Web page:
A D.C. Superior Court judge Friday said he had “great concerns” about the mental health of a Southeast man charged with intentionally setting a fire in his own home last month that led to the death of a 4-year-old girl.

Judge John Ramsey Johnson ordered Jerome Calvary Lewis, 46, to remain in D.C. jail until trial. Lewis was charged with second-degree murder after he allegedly set fire to his home on Feb. 17, in the 2600 block of 33rd Street SE. He is charged in the death of Samauri Jenkins, who was found unconscious in a second-floor bedroom and died two days later of burns and smoke inhalation. Six other people in the house escaped.

During the hearing, D.C. homicide detective John Johnson said Lewis lived in the basement and rented out the top part of his house, but in the days leading up to the fire, he and his tenants had a series of disagreements.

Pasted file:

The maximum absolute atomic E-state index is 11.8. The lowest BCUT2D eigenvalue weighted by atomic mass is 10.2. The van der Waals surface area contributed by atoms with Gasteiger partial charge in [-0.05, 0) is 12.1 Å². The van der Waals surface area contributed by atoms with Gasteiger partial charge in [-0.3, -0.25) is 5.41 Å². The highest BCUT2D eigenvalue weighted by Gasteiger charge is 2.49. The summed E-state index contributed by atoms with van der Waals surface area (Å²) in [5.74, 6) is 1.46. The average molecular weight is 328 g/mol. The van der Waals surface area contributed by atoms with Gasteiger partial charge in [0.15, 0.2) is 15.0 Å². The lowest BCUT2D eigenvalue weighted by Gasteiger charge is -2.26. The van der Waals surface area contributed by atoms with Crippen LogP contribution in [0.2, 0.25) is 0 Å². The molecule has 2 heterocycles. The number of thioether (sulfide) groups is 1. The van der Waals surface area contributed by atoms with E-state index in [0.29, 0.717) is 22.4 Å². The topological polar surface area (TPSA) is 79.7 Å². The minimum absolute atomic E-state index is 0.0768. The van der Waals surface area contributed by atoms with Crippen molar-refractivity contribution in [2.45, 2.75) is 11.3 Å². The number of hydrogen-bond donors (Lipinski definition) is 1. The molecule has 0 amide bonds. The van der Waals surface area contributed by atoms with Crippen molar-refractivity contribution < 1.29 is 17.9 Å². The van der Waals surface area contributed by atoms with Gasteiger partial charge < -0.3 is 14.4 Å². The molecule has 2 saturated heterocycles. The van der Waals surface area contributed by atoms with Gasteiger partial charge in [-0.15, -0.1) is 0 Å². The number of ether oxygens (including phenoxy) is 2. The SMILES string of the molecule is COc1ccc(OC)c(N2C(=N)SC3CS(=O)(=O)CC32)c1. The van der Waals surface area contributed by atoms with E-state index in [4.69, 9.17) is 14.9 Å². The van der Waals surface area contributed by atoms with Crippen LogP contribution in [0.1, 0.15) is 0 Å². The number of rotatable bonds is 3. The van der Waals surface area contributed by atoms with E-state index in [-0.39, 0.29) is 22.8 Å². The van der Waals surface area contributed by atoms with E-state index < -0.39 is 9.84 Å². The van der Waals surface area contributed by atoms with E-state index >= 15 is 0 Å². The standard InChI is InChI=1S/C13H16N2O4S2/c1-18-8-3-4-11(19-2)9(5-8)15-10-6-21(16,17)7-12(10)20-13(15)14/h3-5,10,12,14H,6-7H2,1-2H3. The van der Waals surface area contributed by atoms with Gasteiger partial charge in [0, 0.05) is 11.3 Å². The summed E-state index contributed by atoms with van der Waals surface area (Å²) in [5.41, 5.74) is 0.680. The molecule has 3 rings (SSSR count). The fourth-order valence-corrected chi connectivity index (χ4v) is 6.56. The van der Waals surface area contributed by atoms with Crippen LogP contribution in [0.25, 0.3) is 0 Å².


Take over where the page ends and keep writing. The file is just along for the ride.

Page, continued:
Johnson testified that one unidentified witness who lived in the house told police Lewis was mentally ill and “hears voices.” In charging documents, detectives wrote that when police arrived at the scene, the house was engulfed in flames. Lewis climbed on the porch roof, broke a window and yelled: “I live here. I’m not coming down. I’m not crazy.”

Lewis told authorities that he accidentally dropped a lit cigarette on his mattress in the basement and tried to remove the mattress from the house. But Lewis had no sign of burns on his hands, Johnson testified. One tenant said Lewis never warned them of the fire or smoke, nor did he help anyone out of the house.

Assistant U.S. Attorney Michelle Jackson said Lewis told witnesses earlier this year that he would “make this house disappear, piece by piece.” Making the house disappear, Jackson told the judge, “was what he tried to do.”

Jackson also argued that Lewis should remain in jail because he recently flew to Ethi­o­pia and Amsterdam and was scheduled to marry a 15-year-old African girl.

Lewis’s attorney, Anthony Matthews, of the District’s Public Defender Service, argued that there was no evidence Lewis intended to set the fire and that it was an accident. Matthews said Lewis tried to break the window to search for victims. Mathews also argued that the District medical examiner’s ruling that Samauri’s death was a homicide includes no detailed findings.